Photo by Cohen Fritz, public domain

Iran: When a U.S. President Tried to Muzzle 60 Minutes

9:13 am in Uncategorized by Barry Lando

In his address to the U.N. a few days ago, President Obama came the closest any American leaders has come to acknowledging America’s shameful legacy with Iran: overthrowing a democratically- elected government, installing a corrupt, repressive dictatorship in its place. It was something of an apology-almost. In fact more than 30 years ago, during the hostage crisis, another American President, Jimmy Carter attempted to block a 60 Minutes broadcast that also suggested the U.S. owed Iran something of an apology.

60 Minutes logo

President Carter tried to block a 60 Minutes program on Iran.

At the time, I had already made several reporting trips to Iran for 60 Minutes; had met its young revolutionaries; knew of the past relations between Iran and the U.S. — of the close ties between the Shah’s secret police — the Savak — and the CIA. It was not difficult to understand the volatile anti-American emotions that had exploded with the revolution. They were being stoked by Khomeini’s more extremist followers. They had organized the taking of 54 American Embassy hostages to undermine the moderates in the new chaotic regime, and advance their own radical cause.

Indeed, the anti-Iranian outrage provoked by the hostage-taking was boiling in the United States. In Washington, I was shocked to see stickers on every door up and down the corridors of the State Department hallways backing “The 54”, and a huge billboard on in New York, right up the block from CBS, with the most diabolical image of Khomeini, glowering over 57th street. Americans I spoke with seemed to lack any understanding of the history and emotion driving the Iranians. I suggested we do a crash report on the subject for 60 Minutes. Mike Wallace and our executive producer, Don Hewitt, agreed.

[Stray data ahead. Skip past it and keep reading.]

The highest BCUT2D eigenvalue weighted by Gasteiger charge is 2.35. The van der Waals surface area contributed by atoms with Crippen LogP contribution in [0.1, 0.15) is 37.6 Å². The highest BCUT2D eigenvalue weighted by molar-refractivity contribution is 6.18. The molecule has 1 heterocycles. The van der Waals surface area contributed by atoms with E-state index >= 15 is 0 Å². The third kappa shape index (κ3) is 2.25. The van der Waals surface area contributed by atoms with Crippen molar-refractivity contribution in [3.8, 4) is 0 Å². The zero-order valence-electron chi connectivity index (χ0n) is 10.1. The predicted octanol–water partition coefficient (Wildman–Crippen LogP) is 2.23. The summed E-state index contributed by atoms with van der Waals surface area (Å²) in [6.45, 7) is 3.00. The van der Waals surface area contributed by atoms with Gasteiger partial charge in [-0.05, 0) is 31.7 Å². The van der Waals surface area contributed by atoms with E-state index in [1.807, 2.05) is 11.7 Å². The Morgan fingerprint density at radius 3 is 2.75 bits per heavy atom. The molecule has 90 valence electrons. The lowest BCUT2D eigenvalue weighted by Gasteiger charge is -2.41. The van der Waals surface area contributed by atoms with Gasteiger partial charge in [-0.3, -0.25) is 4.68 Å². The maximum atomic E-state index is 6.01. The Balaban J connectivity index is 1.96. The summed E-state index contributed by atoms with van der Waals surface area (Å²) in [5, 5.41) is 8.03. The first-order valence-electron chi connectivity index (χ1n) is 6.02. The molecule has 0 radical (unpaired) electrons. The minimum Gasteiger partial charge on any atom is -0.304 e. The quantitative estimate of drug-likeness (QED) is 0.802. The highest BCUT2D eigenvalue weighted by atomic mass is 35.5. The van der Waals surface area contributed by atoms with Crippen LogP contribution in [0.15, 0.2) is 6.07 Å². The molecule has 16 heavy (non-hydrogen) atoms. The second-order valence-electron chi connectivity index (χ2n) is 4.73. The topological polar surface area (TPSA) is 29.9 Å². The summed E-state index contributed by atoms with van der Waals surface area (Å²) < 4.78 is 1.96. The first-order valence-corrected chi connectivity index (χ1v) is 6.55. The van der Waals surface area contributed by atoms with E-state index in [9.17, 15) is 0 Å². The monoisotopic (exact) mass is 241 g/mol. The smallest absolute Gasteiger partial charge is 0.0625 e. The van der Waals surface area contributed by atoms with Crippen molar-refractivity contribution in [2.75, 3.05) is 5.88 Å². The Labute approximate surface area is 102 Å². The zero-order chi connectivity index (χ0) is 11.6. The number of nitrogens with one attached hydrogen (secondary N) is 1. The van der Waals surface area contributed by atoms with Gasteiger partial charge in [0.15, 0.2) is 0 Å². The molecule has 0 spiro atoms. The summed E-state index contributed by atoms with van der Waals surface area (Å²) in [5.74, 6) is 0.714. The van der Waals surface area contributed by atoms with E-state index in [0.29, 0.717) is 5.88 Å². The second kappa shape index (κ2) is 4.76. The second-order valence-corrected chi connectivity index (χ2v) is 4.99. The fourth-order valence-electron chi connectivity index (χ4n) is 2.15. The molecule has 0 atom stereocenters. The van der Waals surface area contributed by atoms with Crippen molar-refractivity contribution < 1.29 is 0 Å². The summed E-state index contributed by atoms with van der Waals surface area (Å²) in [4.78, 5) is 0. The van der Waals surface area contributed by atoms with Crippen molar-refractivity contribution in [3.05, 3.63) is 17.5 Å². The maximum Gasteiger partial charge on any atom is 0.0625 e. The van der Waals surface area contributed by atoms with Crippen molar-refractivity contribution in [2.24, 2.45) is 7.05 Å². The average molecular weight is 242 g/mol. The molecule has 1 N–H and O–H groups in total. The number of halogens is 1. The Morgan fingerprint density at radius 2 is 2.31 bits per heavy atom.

Over the next four days, we stitched together a very strong segment based on a series of interviews in New York and Washington. Former officials from the State Department and the CIA gave vivid first hand accounts of the extremely close cooperation between the U.S. and the regime of the Shah, despite the mounting evidence of torture and corruption under his rule.

Jesse Leaf, for instance, a former CIA analyst, said that early on in the 70′s he had wanted to write a report on torture in Iran but was ordered not to. “You’d have to be blind deaf and dumb and a presidential candidate not to know there was torture going on in Iran, “Leaf said. “We knew what was happening and we did nothing about it, and I was told not to do anything about it. By definition, an enemy of the Shah was an enemy of the CIA. We were friends. This was a very close relationship between the United States and Iran.”

Another former CIA officer, Richard Cottam, also condemned the U.S. for turning a blind eye to the excesses of the Shah, and refusing to deal with minority opposition groups. Such were the policy guidelines, he said, laid down by Henry Kissinger.

Mike Wallace asked: “What you seem to be saying, Professor Cottam, is that when the question ‘Who lost Iran?’ is finally asked, Henry Kissinger is at the top of your culprit’s list.”